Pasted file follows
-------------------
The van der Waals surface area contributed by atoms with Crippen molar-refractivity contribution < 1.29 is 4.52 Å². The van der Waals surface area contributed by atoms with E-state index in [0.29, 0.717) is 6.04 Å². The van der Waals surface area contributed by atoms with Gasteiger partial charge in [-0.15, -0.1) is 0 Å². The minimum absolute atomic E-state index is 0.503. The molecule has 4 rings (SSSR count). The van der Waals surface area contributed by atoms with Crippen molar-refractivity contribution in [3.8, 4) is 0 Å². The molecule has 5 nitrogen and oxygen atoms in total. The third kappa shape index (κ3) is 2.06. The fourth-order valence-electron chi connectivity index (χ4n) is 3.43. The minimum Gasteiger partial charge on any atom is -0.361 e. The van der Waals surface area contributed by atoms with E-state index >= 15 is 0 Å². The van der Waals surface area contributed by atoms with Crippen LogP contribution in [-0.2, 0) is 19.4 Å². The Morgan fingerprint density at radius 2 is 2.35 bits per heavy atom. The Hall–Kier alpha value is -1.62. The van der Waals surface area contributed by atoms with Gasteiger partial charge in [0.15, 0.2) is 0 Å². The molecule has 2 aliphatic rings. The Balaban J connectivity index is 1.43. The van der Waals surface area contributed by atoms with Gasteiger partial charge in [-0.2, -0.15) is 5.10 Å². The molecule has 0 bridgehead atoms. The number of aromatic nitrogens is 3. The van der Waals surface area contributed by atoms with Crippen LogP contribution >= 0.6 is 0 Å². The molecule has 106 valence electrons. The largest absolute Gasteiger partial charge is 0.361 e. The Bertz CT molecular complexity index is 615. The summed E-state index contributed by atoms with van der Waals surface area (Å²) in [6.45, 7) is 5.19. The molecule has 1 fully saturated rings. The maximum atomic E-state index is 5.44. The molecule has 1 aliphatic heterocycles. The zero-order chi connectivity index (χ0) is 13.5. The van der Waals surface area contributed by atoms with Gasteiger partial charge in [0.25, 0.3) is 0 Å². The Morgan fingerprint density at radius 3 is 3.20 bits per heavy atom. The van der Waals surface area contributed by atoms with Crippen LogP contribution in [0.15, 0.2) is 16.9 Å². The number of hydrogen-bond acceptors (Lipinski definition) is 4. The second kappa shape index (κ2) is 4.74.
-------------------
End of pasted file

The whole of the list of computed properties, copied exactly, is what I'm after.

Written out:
The van der Waals surface area contributed by atoms with Crippen molar-refractivity contribution < 1.29 is 4.52 Å². The van der Waals surface area contributed by atoms with E-state index in [0.29, 0.717) is 6.04 Å². The van der Waals surface area contributed by atoms with Gasteiger partial charge in [-0.15, -0.1) is 0 Å². The minimum absolute atomic E-state index is 0.503. The molecule has 4 rings (SSSR count). The van der Waals surface area contributed by atoms with Crippen molar-refractivity contribution in [3.8, 4) is 0 Å². The molecule has 5 nitrogen and oxygen atoms in total. The third kappa shape index (κ3) is 2.06. The fourth-order valence-electron chi connectivity index (χ4n) is 3.43. The minimum Gasteiger partial charge on any atom is -0.361 e. The van der Waals surface area contributed by atoms with E-state index >= 15 is 0 Å². The van der Waals surface area contributed by atoms with Crippen LogP contribution in [-0.2, 0) is 19.4 Å². The Morgan fingerprint density at radius 2 is 2.35 bits per heavy atom. The Hall–Kier alpha value is -1.62. The van der Waals surface area contributed by atoms with Gasteiger partial charge in [0.15, 0.2) is 0 Å². The molecule has 2 aliphatic rings. The Balaban J connectivity index is 1.43. The van der Waals surface area contributed by atoms with Gasteiger partial charge in [-0.2, -0.15) is 5.10 Å². The molecule has 0 bridgehead atoms. The number of aromatic nitrogens is 3. The van der Waals surface area contributed by atoms with Crippen LogP contribution >= 0.6 is 0 Å². The molecule has 106 valence electrons. The largest absolute Gasteiger partial charge is 0.361 e. The Bertz CT molecular complexity index is 615. The summed E-state index contributed by atoms with van der Waals surface area (Å²) in [6.45, 7) is 5.19. The molecule has 1 fully saturated rings. The maximum atomic E-state index is 5.44. The molecule has 1 aliphatic heterocycles. The zero-order chi connectivity index (χ0) is 13.5. The van der Waals surface area contributed by atoms with Gasteiger partial charge in [0.25, 0.3) is 0 Å². The Morgan fingerprint density at radius 3 is 3.20 bits per heavy atom. The van der Waals surface area contributed by atoms with Crippen LogP contribution in [0.15, 0.2) is 16.9 Å². The number of hydrogen-bond acceptors (Lipinski definition) is 4. The second kappa shape index (κ2) is 4.74.